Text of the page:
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Ghatanathoah comments on Interpersonal Entanglement - Less Wrong

44 Post author: Eliezer_Yudkowsky 20 January 2009 06:17AM

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Comment author: Ghatanathoah 31 October 2012 10:10:55AM *  1 point [-]

I think I can resolves, or at least explain, most of your disagreements with Eliezer.

Why? You've just given a frightened response rather than an argument.

He gave a reasoned argument here and here. I guess he just assumed that readers were unlikely to have read this without reading those other essays first.

"Sterile" is often a good thing and means safe/clean/pure. What is bad about sterile simplicity?

I think he meant a common secondary meaning of sterile: barren and fruitless. Sterile simplicity is bad because it generates less things of value.

It strikes me as an improvement. People should separate if they are happier that way.

To put it in more analytical terms, if you separate you just get happiness. If you overcome your differences you get happiness, and the satisfaction of having solved a difficult problem.

Now, obviously you can make a reductio ad absurdum out of this and argue that by my logic, no one should separate ever. But that's obviously not what I mean. Maybe you should separate when you have an impossible problem, or a ridiculously hard problem that takes ludicrous effort to resolve. But for more moderate problems trying to solve them seems like a good idea. Considering that 60-50% of US marriages do not end in divorce, gender relations seems like a more moderate problem.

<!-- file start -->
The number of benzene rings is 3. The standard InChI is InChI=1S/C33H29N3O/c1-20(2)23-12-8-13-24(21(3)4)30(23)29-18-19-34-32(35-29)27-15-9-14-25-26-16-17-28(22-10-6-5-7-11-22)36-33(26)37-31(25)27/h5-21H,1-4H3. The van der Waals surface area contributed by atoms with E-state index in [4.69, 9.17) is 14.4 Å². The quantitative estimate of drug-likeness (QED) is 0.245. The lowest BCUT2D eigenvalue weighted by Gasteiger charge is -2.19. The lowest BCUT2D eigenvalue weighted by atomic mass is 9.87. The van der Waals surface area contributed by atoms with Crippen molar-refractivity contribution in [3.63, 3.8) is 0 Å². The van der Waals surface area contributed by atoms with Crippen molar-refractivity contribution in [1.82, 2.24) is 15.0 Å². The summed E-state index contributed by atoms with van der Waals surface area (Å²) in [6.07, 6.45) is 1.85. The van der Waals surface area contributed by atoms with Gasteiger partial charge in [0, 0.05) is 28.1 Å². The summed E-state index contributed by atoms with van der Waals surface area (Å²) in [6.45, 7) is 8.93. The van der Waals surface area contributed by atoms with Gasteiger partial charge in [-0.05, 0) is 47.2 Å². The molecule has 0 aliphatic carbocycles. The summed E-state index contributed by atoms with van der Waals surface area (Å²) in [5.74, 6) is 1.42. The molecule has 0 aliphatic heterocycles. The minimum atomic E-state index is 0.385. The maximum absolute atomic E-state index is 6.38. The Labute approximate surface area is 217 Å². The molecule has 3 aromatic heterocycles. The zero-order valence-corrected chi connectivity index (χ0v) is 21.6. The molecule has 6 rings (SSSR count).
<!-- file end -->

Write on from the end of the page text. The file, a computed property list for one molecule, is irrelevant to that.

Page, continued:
Let's hear it for secession!

Generally secession seems overrated as a problem-solving device. It strongly reminds me of the socialist desire to burn down society and start anew, except that secessionists at least have the decency to isolate the part of society they live in before they start the burning. When your problems are building up it's tempting to just throw everything out and start anew, while not noticing the massive new problems doing that causes. To avoid breaking the rules talking about current politics, I'll use the Roman Empire as an example. Historians generally agree that after it broke up the standard of living went down for the people living in its former territories. Whatever benefits secession generated were far outweighed by the new problems caused by increased difficulty of trade, migration, and mutual defense.

What exactly is the difference? That one sets off alarm lights in your brain while the other lets you think the ship of Theseus still retains its identity?

I think Eliezer says what the difference is most explicitly here:

If you delete the intricacy of human romantic/sexual relationships between sentient partners—then the peak complexity of the human species goes down. The most complex fun thing you can do, has its pleasure surgically detached and redirected to something simpler.

To put it succinctly, solving the problem would allow for more interesting and complex fun than running from it.

Also known as "modifying your brain". It seems its okay when brains are modified for ends you approve of but not for those of others.

Technically, it's pretty hard to do anything without modifying your brain. If I decide to learn a new skill I am modifying my brain. Obviously there are some ways of brain modification people regard as acceptable, like learning a new language, and others people regard as bad, like lobotomies. I'm not quite sure what acceptable modifications have in common with each other, but it seems like Eliezer thinks his "nudges" are much more similar to learning than they are to lobotomies.

I suspect you've fallen under the spell of The People's Romance.

I assume that you are talking about the article by Daniel Klein. The phenomenon Klein criticizes is the tendency of people to tolerate intrusive Big Government if it serves as a means to the end of uniting people, not the desire to unite people in and of itself. In fact, Klein is careful to state that unity is a positive thing, it's just that its positiveness is vastly outweighed by all the awful things the government does once it gets tons of power. As Klein says it's "Not all bad, just not worth it."